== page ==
If one of us croaks early, we'll be miserable anyway, well, at least I will be.
Whichever one is is left, filing as a single, will likely be in an even higher tax bracket.....and miserable, too.

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Old 03-04-2018, 06:16 AM   #14
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I'm hoping there was some recent reply sarcasm? If one has so much income that they can't do lowest bracket conversions, that's a good problem to have. Just sayin'.

I'm planning on conversions next year and due to making bank returns closer to 2% (versus the previous <1%), I'll have more income and less room for conversions. Oh well.
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Old 03-04-2018, 06:31 AM   #15
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However, what if rates are further lowered in the future? Tax diversification. Ie. having the opportunity to take advantage of future opportunities.
I agree with the part about diversification.

But I wouldn't be willing to bet on rates being lowered in the future. Nor would I be willing to bet on low inflation rates continuing.

Maybe that's just me.
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Old 03-04-2018, 07:06 AM   #16
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I'm hoping there was some recent reply sarcasm? If one has so much income that they can't do lowest bracket conversions, that's a good problem to have. Just sayin'.

I'm planning on conversions next year and due to making bank returns closer to 2% (versus the previous <1%), I'll have more income and less room for conversions. Oh well.
Yes, sarcasm. We've been blessed although we planned well, that is, multiple income streams, we have always planned for a punch in the face. As mentioned on other previous threads, we have already had two, the twin loss of retiree health insurance just before retirement. A coal company pension? State teacher pension? Means tested SS? Reduced SS? Prolonged market collapse? Maybe more punches to follow?

Yes, doomed to pay taxes, more like destined, because of the planning. It's a great problem to have. I thought the OP was in a similar boat, so I was saying that everyone can't dodge Uncle Sam by converting to a Roth. Or by dying.
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Old 03-04-2018, 08:30 AM   #17
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Yes, sarcasm. We've been blessed although we planned well, that is, multiple income streams, we have always planned for a punch in the face. As mentioned on other previous threads, we have already had two, the twin loss of retiree health insurance just before retirement. A coal company pension? State teacher pension? Means tested SS? Reduced SS? Prolonged market collapse? Maybe more punches to follow?

Yes, doomed to pay taxes, more like destined, because of the planning. It's a great problem to have. I thought the OP was in a similar boat, so I was saying that everyone can't dodge Uncle Sam by converting to a Roth. Or by dying.
Yes, indeed. Many here by taking early retirement have taken on the responsibility to plan for the long term. This group is thus above the crowd. For one, thinking about RMD at age 45, 50, 60 etc. is not what the crowd does. Ask around, I did. RMwhat? The broader brackets under the new tax regime is what my focus is on, as it appears to be with several others. It makes for a longer runway to execute the conversions if your plan is to do that. It probably makes sense to convert more at, say, 61 versus spreading it out over ages 61 to 65 if you are a compounder, no? Does compounding tax free for five years offset prepaying Uncle Sam?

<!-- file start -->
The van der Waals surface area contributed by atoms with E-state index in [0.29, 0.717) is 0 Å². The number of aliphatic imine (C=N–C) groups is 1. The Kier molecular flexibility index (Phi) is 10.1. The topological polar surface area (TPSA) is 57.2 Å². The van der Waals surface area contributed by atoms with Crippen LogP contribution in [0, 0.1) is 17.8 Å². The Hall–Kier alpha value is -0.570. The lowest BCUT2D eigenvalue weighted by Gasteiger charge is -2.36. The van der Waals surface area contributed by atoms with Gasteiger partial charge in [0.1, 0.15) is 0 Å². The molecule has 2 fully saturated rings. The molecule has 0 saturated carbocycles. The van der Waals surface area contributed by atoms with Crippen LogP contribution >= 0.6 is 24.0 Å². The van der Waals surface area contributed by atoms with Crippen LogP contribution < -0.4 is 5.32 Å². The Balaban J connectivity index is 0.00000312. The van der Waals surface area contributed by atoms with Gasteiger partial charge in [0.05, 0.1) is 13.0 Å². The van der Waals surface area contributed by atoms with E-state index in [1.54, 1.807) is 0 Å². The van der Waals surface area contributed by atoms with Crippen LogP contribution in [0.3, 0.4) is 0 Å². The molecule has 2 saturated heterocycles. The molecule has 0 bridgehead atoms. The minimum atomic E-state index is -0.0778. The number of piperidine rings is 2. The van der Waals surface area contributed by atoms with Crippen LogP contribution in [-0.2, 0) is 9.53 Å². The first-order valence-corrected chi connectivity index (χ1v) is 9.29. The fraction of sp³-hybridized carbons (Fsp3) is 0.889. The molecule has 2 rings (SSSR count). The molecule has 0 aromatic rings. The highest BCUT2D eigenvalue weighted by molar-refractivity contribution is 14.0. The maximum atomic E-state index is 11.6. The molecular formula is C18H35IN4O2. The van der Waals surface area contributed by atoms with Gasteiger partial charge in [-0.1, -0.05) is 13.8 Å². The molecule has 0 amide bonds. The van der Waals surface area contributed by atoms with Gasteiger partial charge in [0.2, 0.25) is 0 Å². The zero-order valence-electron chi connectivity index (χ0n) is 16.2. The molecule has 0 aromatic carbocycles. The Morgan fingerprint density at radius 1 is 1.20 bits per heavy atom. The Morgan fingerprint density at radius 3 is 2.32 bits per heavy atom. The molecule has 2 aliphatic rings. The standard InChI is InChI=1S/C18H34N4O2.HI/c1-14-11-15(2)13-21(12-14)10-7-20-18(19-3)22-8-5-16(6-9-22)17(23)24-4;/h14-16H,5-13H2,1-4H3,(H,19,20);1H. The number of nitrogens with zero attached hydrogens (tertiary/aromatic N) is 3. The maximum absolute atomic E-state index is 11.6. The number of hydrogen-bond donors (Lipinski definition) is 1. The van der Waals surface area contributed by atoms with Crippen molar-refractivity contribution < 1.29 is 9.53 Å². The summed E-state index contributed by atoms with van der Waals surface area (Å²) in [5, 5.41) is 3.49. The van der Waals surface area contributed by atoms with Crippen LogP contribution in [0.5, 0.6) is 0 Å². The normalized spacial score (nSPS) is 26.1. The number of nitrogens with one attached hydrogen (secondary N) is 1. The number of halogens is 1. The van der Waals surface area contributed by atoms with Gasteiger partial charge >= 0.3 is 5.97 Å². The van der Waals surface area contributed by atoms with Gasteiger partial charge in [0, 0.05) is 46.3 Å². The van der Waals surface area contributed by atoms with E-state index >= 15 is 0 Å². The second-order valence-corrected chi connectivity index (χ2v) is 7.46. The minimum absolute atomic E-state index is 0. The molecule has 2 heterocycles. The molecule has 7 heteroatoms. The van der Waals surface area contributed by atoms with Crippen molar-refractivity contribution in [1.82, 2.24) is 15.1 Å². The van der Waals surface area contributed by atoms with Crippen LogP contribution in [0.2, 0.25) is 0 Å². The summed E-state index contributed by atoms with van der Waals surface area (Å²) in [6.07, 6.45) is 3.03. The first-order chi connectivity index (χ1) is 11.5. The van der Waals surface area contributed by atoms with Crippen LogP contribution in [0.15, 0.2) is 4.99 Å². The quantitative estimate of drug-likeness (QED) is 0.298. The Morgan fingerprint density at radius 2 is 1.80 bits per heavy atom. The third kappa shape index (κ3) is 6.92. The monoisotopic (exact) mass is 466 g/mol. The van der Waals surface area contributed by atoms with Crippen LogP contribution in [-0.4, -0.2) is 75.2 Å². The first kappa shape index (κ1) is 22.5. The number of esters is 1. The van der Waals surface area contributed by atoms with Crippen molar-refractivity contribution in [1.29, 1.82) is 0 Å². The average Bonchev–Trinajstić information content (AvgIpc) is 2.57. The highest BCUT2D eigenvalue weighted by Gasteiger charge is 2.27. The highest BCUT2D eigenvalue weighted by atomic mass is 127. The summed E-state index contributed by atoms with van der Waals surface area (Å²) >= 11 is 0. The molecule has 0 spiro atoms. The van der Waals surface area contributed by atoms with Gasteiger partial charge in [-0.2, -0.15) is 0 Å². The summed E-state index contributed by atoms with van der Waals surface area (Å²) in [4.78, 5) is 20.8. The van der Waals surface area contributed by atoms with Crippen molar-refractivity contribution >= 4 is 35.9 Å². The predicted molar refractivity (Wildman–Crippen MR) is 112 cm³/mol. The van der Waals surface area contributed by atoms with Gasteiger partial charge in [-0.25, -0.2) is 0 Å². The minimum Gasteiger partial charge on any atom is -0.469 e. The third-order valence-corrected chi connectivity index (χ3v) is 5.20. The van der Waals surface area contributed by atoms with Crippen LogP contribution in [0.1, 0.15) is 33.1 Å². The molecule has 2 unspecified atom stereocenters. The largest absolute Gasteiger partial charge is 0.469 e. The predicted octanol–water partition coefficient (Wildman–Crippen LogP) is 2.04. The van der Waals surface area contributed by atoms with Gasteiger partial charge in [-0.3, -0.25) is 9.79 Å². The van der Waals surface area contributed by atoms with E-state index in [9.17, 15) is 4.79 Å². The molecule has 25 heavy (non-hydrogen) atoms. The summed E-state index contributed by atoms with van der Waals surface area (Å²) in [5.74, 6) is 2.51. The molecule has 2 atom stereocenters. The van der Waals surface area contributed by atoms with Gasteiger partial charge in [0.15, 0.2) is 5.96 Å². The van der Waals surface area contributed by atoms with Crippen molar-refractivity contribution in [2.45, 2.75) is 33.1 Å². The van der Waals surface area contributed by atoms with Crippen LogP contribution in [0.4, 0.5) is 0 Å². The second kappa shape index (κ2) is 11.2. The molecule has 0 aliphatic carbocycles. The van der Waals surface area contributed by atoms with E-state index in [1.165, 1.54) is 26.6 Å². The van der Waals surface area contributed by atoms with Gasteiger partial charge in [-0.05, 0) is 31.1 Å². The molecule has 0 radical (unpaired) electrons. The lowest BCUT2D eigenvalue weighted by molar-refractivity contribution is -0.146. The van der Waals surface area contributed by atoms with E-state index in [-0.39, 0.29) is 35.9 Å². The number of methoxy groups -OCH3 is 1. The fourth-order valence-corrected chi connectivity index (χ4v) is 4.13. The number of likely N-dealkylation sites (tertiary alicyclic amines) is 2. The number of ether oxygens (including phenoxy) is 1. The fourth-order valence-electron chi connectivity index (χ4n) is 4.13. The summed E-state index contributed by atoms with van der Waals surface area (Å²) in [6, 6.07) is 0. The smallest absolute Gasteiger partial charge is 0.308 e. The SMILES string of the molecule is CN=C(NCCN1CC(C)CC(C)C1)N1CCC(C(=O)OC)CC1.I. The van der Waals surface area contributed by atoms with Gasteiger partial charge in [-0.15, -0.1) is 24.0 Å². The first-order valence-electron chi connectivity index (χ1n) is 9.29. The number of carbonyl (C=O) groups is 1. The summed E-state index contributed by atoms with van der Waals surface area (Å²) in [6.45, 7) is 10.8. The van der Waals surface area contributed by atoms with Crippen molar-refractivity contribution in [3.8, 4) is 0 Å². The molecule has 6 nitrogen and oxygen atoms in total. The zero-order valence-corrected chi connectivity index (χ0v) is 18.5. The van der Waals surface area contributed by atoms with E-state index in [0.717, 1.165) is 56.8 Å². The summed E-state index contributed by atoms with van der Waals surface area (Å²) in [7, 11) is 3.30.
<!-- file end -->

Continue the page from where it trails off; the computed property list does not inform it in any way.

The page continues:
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Old 03-04-2018, 08:45 AM   #18
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One other way to look at it is if you compare the old and new limits in the old 25 and 28% bracket, depending on how large RMDs will be in a few years, if over 60, is to instead of doing roth conversions, just withdraw the money and save a few percent on taxes. Note if you invest in dividend paying stocks with the withdrawn money you pay 15% (unless in the top bracket) instead of paying whatever rate your dividends inside the non roth 401k pay at based upon the tax bracket.
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Old 03-04-2018, 08:48 AM   #19
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Yes, indeed. Many here by taking early retirement have taken on the responsibility to plan for the long term. This group is thus above the crowd. For one, thinking about RMD at age 45, 50, 60 etc. is not what the crowd does. Ask around, I did. RMwhat? The broader brackets under the new tax regime is what my focus is on, as it appears to be with several others. It makes for a longer runway to execute the conversions if your plan is to do that. It probably makes sense to convert more at, say, 61 versus spreading it out over ages 61 to 65 if you are a compounder, no? Does compounding tax free for five years offset prepaying Uncle Sam?
Yep. RMDwhat? Many times it is Retirementwhat or Savingwhat or 401kwhat.
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Old 03-04-2018, 12:01 PM   #20
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One other way to look at it is if you compare the old and new limits in the old 25 and 28% bracket, depending on how large RMDs will be in a few years, if over 60, is to instead of doing roth conversions, just withdraw the money and save a few percent on taxes. Note if you invest in dividend paying stocks with the withdrawn money you pay 15% (unless in the top bracket) instead of paying whatever rate your dividends inside the non roth 401k pay at based upon the tax bracket.
If you don't need the money for spending, I'd much rather have the money in the Roth. 0% on those dividends and growth instead of 15%.